Does enabling vPro disable or conflict with any other functionality?
I'm configuring a Dell Precision T1600 workstation. It will be added to a small network with one server and two desktops:
- CentOS server used for file sharing via Samba and hosting for web development
- Windows Vista used for development and testing
- Windows XP Pro used for development and testing
- Gigabit Switch
- Router which acts as DHCP server, but all computers use assigned IP addresses
The new workstation will have Win 7 Pro with XP mode. It will be used for web development and graphics processing: Eclipse, Netbeans, Visual Studio, Photoshop, etc.
The Out-of-Band options offered for configuration are:
- Intel vPro Technology Enabled
- Intel Standard Manageability
- No Out-of-Band Systems Management
I don't expect to have much need for Out-of Band management at this point, but plan to continue adding workstations in the future. The workstation will have a discrete graphics card, so Remote KVM won't be available.
I'd like to have the capabilities offered by vPro available, but I'd like to know if there are any trade-offs involved.
Should any tags be added or changed for this question?
Here is the information I bookmarked during my research:
I looked at the Intel vPro Technology FAQ
It said there was no impact on performance:
Q6: What is the impact of Intel® vPro™ technology and its Manageability Engine on the PC's performance?
A6: The Intel vPro technology impact on PC performance is not noticeable to the end-user.
I looked at the wikipedia entry Intel Active Management Technology, it didn't mention any downsides.
I looked at Remote PC Management with Intel's vPro on the Tom's hardware site, it didn't mention any trade-offs.
From server fault, there were only about 15 questions for amt and vPro combined. I favorited this one and looked at some of the links suggested. How do I manage PCs with vPro?
I looked at additional pages, but the above are the ones I bookmarked.
Information provided in answers and comments:
My specific case concerns a workstation, but I'll use "client" to represent the system in which vPro is being enabled.
It appears that activating vPro doesn't impose any limitations, but that it can create security issues if the client isn't provisioned properly during installation.
vPro must be enabled at purchase or it's permanently disabled. Can temporarily disable it in MEBx (Management Engine BIOS Extension).
vPro causes increased memory usage, power consumption and decreased networking performance.
(Intel states that the impact on PC performance is not noticeable to the end-user)
Small amount of drive space is used.
System is powered [to some extent] at all times. Important to disconnect A/C power, rather than just powering the machine off to do any hardware installations/replacements.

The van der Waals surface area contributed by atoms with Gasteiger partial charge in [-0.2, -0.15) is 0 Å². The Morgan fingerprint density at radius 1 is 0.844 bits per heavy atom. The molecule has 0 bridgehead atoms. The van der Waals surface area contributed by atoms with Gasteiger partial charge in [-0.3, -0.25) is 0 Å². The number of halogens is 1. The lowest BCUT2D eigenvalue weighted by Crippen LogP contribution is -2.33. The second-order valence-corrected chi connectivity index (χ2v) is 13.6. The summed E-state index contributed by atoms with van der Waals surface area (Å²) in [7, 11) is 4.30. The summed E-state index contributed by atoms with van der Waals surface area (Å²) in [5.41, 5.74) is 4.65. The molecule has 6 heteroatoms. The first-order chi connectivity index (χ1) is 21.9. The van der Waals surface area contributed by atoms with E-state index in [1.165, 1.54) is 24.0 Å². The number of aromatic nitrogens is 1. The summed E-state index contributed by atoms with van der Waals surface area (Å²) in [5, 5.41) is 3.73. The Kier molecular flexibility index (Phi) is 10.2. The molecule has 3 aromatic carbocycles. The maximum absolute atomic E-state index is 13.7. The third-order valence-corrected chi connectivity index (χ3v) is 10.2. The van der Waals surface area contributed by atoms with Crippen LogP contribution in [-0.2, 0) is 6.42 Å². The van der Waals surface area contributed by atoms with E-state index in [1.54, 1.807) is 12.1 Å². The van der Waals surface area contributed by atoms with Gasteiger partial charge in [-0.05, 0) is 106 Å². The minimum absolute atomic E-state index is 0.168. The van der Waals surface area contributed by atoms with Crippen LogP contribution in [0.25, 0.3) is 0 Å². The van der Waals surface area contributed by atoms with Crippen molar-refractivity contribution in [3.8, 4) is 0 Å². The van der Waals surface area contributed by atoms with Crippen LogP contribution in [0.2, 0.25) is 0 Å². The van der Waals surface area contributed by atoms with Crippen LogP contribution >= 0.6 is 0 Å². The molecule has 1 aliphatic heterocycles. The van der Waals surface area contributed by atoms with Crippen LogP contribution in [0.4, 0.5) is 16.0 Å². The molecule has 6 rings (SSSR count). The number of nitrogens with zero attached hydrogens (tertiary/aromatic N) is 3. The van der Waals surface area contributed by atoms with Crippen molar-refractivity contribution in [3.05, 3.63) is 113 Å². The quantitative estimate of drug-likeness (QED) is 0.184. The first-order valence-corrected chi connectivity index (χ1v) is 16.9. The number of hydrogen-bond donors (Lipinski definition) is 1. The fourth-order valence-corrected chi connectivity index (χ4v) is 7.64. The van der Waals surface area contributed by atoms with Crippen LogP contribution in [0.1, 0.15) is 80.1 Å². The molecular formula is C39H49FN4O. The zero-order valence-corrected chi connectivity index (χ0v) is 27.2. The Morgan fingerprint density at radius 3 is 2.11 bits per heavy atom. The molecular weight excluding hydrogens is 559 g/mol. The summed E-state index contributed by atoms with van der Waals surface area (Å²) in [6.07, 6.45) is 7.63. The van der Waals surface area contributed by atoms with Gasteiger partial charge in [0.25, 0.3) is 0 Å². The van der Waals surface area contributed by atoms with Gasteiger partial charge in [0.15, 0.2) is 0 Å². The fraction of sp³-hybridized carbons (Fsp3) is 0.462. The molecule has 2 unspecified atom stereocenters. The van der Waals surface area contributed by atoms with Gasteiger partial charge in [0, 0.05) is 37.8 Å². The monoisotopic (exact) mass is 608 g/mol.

You need the back-end architecture to support it.
Two IP addresses per machine (one for the OS and one for vPro).
If your machines get their assignments via DHCP, you can use one for both.
If you need a fixed address for a machine, use a DHCP reservation instead.
Security and Privacy Implications:
You are essentially installing a backdoor into your system.
There's no easy way to tell from the client if someone's using this OoB management tool without your consent, but vPro can be configured to provide notification to users when a remote session is active (depending on your company's policies).
You should immediately provision the client if out-of-band management is enabled, because by default, vPro is pre-provisioned with root CA keys from well-known vendors (e.g. VeriSign, GoDaddy).
This means that an attacker with access to your network could purchase an AMT cert and provision your machines without you ever knowing.
vPro uses PKI and an AMT provisioning certificate is required to provision the client. The easiest approach is to purchase an AMT provisioning certificate from a vendor.
You can use a self-signed cert, but you'll need to be knowledgable about PKI before deploying vPro. You will need to either:
1) have the vendor preload the certificate hash in MEBx (There are tools out there that allow you to create the provisioning config and send the custom certificate hash via USB thumbdrive.)
2) manually configure MEBx on EVERY machine with your self-signed certificate hash.
For the AMT provisioning certificate, you have to create the PKI certificate with an OID of 2.16.840.1.1137188.8.131.52.
If you use a Windows Server-based CA, you'll need Windows Server Enterprise or better to do custom cert templates.
Technet has instructions to do this with Windows Certification Authority (see link below).
If using Linux: it may be possible to use OpenSSL to create the PKI certificate, can anyone confirm this?
Once the client is properly provisioned, it's quite secure, as it will only trust a caller that possesses the AMT private key that originally associated the machine.
Manage vPro with SCCM, it's not free, but it makes life with vPro A LOT easier once it's properly configured. You also get all kinds of other configuration management tricks that are very useful.
Links provided in answers and comments:
vPro Prerequisites and Trade-offs for the dc7800p Business PC with Intel vPro Processor Technology (PDF)
vPro security (Wikipedia)
Requesting, Installing, and Preparing the AMT Provisioning Certificate (MicroSoft TechNet)